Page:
"We're not just a crew; we're a family."
Twenty-five percent of Americans have a criminal record which limits their access to education, jobs, housing, and other opportunities they need for a full and productive life. Although many people with a criminal conviction have changed their values and mindsets, they face social stigma and more than 48,000 documented legal restrictions.
This "second prison" is one that Jordan Jeske knows well. As a former prisoner with a history of drug addiction, he's struggled to find a legitimate way to support himself and his family.
"It seems like everybody has a college degree," Jordan says, "so [if you're] coming out of prison, and you're already battling [to find] work, and now you're battling against somebody with a college education—who is obviously going to get that job?"
In 2015, Jordan opened Cornerstone Hauling and Gardening, a landscaping company in Marina, California. In just two years, the company has grown to sustain itself. What makes the company and its sister company, Cornerstone General Automotive, unique is their willingness to hire former prisoners.
"All of these employees are mostly ex-convicts," Jordan explains. "I usually hire guys who have felonies."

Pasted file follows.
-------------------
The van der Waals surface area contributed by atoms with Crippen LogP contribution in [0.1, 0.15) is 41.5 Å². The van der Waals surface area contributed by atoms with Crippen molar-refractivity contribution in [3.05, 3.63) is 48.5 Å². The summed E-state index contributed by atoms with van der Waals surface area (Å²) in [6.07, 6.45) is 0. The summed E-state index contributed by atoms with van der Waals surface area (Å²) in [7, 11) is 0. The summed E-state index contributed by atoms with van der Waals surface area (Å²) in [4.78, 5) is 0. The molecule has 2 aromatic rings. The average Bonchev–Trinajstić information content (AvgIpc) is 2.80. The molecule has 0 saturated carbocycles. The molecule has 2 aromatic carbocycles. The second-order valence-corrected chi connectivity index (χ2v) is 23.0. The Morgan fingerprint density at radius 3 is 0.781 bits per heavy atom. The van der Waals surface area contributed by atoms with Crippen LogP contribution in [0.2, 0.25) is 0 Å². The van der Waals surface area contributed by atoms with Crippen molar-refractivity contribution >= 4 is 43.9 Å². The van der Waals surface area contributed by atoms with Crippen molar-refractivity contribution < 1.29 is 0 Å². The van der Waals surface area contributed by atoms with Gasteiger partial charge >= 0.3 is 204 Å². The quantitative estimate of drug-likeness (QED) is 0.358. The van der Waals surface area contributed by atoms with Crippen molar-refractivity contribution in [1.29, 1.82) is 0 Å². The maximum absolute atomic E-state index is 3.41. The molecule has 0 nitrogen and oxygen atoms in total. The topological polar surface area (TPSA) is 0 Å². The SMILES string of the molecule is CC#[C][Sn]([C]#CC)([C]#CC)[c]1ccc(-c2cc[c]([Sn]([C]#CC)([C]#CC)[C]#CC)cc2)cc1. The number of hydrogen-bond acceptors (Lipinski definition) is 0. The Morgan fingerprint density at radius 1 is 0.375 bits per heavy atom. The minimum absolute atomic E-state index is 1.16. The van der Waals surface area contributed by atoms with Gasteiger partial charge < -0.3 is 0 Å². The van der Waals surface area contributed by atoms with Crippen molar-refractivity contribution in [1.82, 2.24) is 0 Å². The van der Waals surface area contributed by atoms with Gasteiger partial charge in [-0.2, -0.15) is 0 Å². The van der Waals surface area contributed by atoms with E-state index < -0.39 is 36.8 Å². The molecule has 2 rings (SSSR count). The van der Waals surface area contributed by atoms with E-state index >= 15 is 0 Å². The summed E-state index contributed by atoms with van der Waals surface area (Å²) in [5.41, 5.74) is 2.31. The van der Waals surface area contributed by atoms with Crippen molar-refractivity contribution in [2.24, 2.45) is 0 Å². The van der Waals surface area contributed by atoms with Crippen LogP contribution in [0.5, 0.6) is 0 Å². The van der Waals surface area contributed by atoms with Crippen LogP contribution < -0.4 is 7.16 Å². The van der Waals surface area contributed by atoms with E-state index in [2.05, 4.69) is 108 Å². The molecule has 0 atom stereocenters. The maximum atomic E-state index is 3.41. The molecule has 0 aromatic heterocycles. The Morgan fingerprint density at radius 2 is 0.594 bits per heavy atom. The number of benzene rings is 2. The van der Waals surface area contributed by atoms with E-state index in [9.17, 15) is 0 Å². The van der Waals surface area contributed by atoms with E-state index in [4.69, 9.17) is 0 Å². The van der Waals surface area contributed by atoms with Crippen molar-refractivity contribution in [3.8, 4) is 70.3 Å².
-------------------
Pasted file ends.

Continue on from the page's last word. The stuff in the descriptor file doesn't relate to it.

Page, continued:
Harvey, a supervisor at Cornerstone Hauling and Gardening, is one of those guys. Harvey has been working at Cornerstone for nine months. He works five days a week at a job where no one looks down on him for his past.
"No one trusts you, after you've been in trouble, to get a good paying job," Harvey shares, "so thank God Jordan could bless me, and I now have a job that pays me enough so that I can afford to live."
Joey, who has been employed at Cornerstone for a year and a half, feels the same way.
"I had trouble finding work because of my drug habits and my felonies," he says. Joey eventually found a job as a well driller. Although he appreciated the work, the environment was not suited for him. "The people I was working with—they were unconducive to my recovery."
When Jordan offered him a job, Joey agreed to it immediately.
"I'm forever grateful," he says. "Jordan has helped me out so much—never asked me for anything."
BAND OF BROTHERS
"Jordan's not just a boss; he's a mentor," explains Joey. And it's true. Jordan cares about these men working for him. He wants to see them thrive on the outside.
Perhaps it's because he doesn't see these people as merely employees. He sees them as so much more.
"We're not just a crew; we're a family," Jordan says.
Hiring a former prisoner is one thing but living with one? In our third and final part of this series, we'll see why Jordan has invited these men into his home and family.
In case you missed it, check out Part I: "How a Hurting Man Found Compassion for the Lost."
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